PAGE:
#1 Mysterious girls
A homeless vagrant called Yukito has just arrived in a small town, hoping to make some money through his puppeteering act. However, his suspicious looks and lack of enthusiasm leave him hungry and sleeping on the street, until a strange girl called Misuzu swoops in to help him and offers a place to stay.
Yukito quickly becomes involved with various people around the town as he begins to live with Misuzu and her curious mother. He makes friends (and enemies) and finds part-time employment, but his new friends all turn out to have problems that can’t exactly be explained with earthly logic. The girl from the clinic wanders off at night seemingly possessed, a local rascal vanishes from the world come midnight, and even the cute & adorable Misuzu is prone to mysterious fits and sudden illness.
Finding out the truth behind these mysteries and seeing how Yukito can help the girls through them is a major appeal of the show and certainly helped by how likable all the characters are.
#2 A Kyoto Animation classic
Air was one of the first TV anime productions by the now-renowned Kyoto Animation and would be headed by Tatsuya Isahara, who’d later also direct other major hits like Clannad and The Melancholy of Haruhi Suzumiya.
On top of that, Air is the first of their adaptations of visual novels developed by the tearjerking artists & writers at Key. Put the two together and you get a beautiful show that is especially powerful when it comes to the emotional highs of the story. Rest assured that there are plenty of those to go around.
Air is also all-around quite impressive in terms of animation, music, and voice-acting, which all comes together as a nice package. If last week’s Mayoi Neko Overrun was a celebration of a decade characterized by moe, then Air is one of the masterpieces of that bygone era.
#3 Appropriate levity
Both Key and Kyoto Animation may be renowned for their sad stories, but even the best emotional scenes get dull if there’s nothing backing them up and providing variety.
Air offers this variety mostly through the fun interactions with the likable cast of characters. Yukito is a good example of this, with especially his struggles with putting on performances that people will actually enjoy being an ongoing source of hilarity and trouble. Watching this grumpy sod having to watch over Misuzu and slowly warming up to her is also endearing, especially when the two then return home and he has to deal with her mother, who goes from 0 to full-on drunk after just half a glass of whatever they’re drinking.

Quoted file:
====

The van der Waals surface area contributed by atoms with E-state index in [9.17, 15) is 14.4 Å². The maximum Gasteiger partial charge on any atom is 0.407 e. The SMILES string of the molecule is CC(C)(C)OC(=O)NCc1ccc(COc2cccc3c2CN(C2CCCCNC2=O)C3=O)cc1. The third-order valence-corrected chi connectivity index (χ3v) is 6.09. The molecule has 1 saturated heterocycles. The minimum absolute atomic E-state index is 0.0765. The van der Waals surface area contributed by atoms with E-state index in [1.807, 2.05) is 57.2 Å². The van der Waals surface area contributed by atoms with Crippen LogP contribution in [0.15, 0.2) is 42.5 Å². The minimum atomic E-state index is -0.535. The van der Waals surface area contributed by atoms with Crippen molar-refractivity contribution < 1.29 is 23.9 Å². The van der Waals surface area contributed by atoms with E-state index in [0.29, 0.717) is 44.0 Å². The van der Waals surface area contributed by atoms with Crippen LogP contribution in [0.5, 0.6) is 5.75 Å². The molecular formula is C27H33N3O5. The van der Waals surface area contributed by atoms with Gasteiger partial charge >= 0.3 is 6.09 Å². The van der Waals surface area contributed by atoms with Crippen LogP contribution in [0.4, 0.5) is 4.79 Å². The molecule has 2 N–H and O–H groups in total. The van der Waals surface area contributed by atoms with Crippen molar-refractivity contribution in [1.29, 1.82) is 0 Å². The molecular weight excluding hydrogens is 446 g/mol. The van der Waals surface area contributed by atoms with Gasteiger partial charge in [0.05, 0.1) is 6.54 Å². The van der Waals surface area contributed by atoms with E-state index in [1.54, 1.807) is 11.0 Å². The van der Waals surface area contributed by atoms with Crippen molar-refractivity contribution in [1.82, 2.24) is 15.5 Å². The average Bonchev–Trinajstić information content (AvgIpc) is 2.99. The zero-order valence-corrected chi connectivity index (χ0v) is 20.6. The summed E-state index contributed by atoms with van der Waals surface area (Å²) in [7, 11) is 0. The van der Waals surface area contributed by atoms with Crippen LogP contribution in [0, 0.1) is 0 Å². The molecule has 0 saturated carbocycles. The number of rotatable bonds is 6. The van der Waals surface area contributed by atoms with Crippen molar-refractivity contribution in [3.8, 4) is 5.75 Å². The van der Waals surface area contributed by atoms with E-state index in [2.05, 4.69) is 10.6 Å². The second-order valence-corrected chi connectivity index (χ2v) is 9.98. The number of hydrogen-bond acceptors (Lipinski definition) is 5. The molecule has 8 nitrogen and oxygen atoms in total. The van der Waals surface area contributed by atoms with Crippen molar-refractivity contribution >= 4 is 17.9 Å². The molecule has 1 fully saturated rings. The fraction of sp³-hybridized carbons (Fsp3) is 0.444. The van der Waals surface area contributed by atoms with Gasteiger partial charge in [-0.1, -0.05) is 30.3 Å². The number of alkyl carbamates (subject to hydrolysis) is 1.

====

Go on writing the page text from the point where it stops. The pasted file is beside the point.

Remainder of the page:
The comedic side of the story does what it has to, but it does so sparingly. It’s prevalent early on in the show while it works on establishing and endearing the characters, but takes a backseat in favor of the mysteries and big emotional scenes later down the line.
#4 Increased focus on Misuzu
The first half of the show focuses a lot on character development and the mysteries surrounding many of the side-characters. It enjoys some good pacing with frequent pay-offs for the viewers, but the show does change gears around the halfway point.
Misuzu’s problems appear to be many times worse than immediately apparent, so the second half of the show is almost exclusively about her. While it’s a shame that the rest of the characters don’t get as much screentime, the end result makes that sacrifice well worth it. There are a lot of layers to her character to unwrap and a mystical element that is explored well with a 2-episode storyline that I won’t spoil.
Getting the spotlight all to herself allows Misuzu’s story to be told in great detail, with especially the relationship between her and her mother getting the attention it deserves. This also builds up towards a big finale in which Misuzu takes center stage. While I do have my gripes with the ending, there’s no doubt that it’s an emotional and satisfying conclusion to her story.